Financial Impact of Mandates
Many thanks to the 150 district officials who responded to a survey request put forth by the various education organizations. After combing through the responses, we boiled down aggregate data and averages based on 120 of the district responses, which represented over 390,000 students.
Summarizing the survey of school employee economic mandates:
- • Over 120 districts responded covering more than 390,000 students (survey responses still coming in).
• Survey results are for fiscal year 2024 only and represent a brief snapshot, not looking at future budget impacts of these mandates, both locally and for the state.
• The survey results are certainly low as responses are based on 83/72 for health insurance, which was subsequently amended to be 100/85. Plan selection is a major variable and cost trend is increasing.
• The survey questions don’t cover proposed class size mandates or requirements to bargain staffing ratios, nor labor market realities, community impact, and district staffing challenges due to PFML, ESS and Unemployment mandates.
The survey has many caveats, most notably that it’s a one-year snapshot and the legislature is accustomed to budgeting on a biennial basis. The survey is also undercounted as the health insurance question was based on the legislation as initially introduced, which would have required 83% employer paid premium for single and 72% for family. The bill was subsequently amended to be 100/85 respectively.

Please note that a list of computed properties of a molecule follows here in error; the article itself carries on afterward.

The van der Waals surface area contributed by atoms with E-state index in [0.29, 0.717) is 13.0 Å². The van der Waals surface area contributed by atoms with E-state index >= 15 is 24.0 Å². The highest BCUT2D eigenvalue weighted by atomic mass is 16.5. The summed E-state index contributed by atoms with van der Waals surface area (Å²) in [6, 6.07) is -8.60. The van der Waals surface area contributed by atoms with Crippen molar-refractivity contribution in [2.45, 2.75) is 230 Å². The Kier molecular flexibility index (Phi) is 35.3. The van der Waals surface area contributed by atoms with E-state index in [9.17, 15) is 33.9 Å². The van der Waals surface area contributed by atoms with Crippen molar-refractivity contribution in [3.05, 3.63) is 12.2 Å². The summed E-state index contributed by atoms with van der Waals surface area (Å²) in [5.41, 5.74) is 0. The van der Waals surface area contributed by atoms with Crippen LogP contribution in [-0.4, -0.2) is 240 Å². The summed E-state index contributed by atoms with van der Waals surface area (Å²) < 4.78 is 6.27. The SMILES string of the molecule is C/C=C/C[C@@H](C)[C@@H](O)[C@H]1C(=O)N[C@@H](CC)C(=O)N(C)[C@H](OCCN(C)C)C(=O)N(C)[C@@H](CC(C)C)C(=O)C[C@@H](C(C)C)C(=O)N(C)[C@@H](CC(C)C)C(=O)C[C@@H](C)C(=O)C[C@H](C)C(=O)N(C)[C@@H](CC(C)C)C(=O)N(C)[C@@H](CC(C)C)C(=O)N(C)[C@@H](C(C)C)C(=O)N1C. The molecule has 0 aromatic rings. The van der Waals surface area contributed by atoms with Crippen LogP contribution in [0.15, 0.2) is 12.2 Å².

As the omnibus education budget bills roll out this week, we’ll see if any of the big ticket economic mandates are moving forward. The biggest cost items, outside the norm of current bargaining and contracts are the health insurance mandates, additional prep time and a support staff minimum wage starting at $25/hour. The TRA ‘60/30’ would pull $153 million each year out of the budget target to cover the employer’s cost, not to mention another $51 million that employees would contribute.
The survey wasn’t intended to simply say “no” to increasing economic benefits to school employees. Everyone seems to agree that staff compensation needs to increase.
We’ve all seen the above line graph, showing a two-decade trend of underfunding the basic formula, not to mention the feds and state falling behind as special education costs have risen. The issue is trying to reverse the trend in one fell swoop. It just isn’t doable, even with the massive budget surplus available to the state. K-12 is slated to receive the most of any one budget area, especially when the tails budget is factored into the equation.
Let’s advocate for the restoration of public school economics, a leveling up of school budgets, and a respect for local bargaining to sort out the dollars and initiatives locally. We should be able to look back at the 2023 session as the turning point for public education funding in Minnesota.